Diane McKnight, professor of civil, environmental and architectural engineering and a fellow of the Institute of Arctic and Alpine Research, was elected to the National Academy of Engineering on Feb. 9. She joins 16 other faculty from CU-Boulder who have been elected since the academy’s formation in 1962.
Election to the National Academy of Engineering is among the highest professional distinctions accorded an engineer. McKnight’s research expertise is in the interactions between freshwater biota, trace metals, and natural organic material in diverse freshwater environments, including lakes and streams in the Colorado Rocky Mountains and in the McMurdo Dry Valleys in Antarctica.
In the Rocky Mountains, she has focused on the impact of metal contamination in acid mine drainage streams and the influence of climate change and nitrogen deposition on alpine lakes and wetlands. McKnight has interacted with many state and local groups involved in mine drainage and watershed issues in the region.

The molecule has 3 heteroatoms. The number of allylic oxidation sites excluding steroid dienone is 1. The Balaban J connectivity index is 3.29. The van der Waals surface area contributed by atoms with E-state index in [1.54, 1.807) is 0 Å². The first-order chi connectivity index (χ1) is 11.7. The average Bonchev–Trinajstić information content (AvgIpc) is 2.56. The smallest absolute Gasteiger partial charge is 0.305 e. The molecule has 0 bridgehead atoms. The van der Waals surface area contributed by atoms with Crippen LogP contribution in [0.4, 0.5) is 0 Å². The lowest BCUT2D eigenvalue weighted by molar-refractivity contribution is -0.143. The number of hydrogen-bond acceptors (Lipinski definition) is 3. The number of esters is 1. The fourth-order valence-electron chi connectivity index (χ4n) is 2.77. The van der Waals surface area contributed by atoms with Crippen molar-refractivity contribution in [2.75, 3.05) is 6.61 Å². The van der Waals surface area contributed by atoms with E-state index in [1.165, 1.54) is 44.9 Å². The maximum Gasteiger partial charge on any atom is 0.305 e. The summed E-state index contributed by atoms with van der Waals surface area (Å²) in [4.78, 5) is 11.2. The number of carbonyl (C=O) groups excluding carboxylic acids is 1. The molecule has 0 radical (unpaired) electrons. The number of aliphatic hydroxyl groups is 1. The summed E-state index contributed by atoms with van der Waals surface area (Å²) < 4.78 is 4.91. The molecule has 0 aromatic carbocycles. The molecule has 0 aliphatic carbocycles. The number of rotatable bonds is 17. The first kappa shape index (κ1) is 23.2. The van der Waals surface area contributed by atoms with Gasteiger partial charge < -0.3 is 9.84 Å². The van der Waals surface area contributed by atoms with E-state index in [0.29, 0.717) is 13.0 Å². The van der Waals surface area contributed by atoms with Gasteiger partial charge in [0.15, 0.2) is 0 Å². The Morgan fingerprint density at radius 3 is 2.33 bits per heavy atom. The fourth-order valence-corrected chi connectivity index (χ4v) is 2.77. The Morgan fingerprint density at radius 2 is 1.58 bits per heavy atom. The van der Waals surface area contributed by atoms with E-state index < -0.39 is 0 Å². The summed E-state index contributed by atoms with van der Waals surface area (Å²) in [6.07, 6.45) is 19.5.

McKnight has been working in Antarctica since 1987, and is a leading investigator studying extreme life at the McMurdo Dry Valleys Long Term Ecological Research site funded by the National Science Foundation. In the harsh polar environment, stream channels flow only a few weeks out of the year and the only life forms inhabiting the area are microorganisms, mosses, lichens and a few groups of invertebrates.
She wrote and published a children’s book, “The Lost Seal,” in 2006, that tells the true story of a wayward seal discovered near the research camp in 1990 and its eventual rescue. The story gives children an understanding of Antarctica’s extreme environment and the work of scientists there.
She earned three degrees from the Massachusetts Institute of Technology, and was a research hydrologist with the U.S. Geological Survey’s National Research Program for 17 years before she came to CU-Boulder.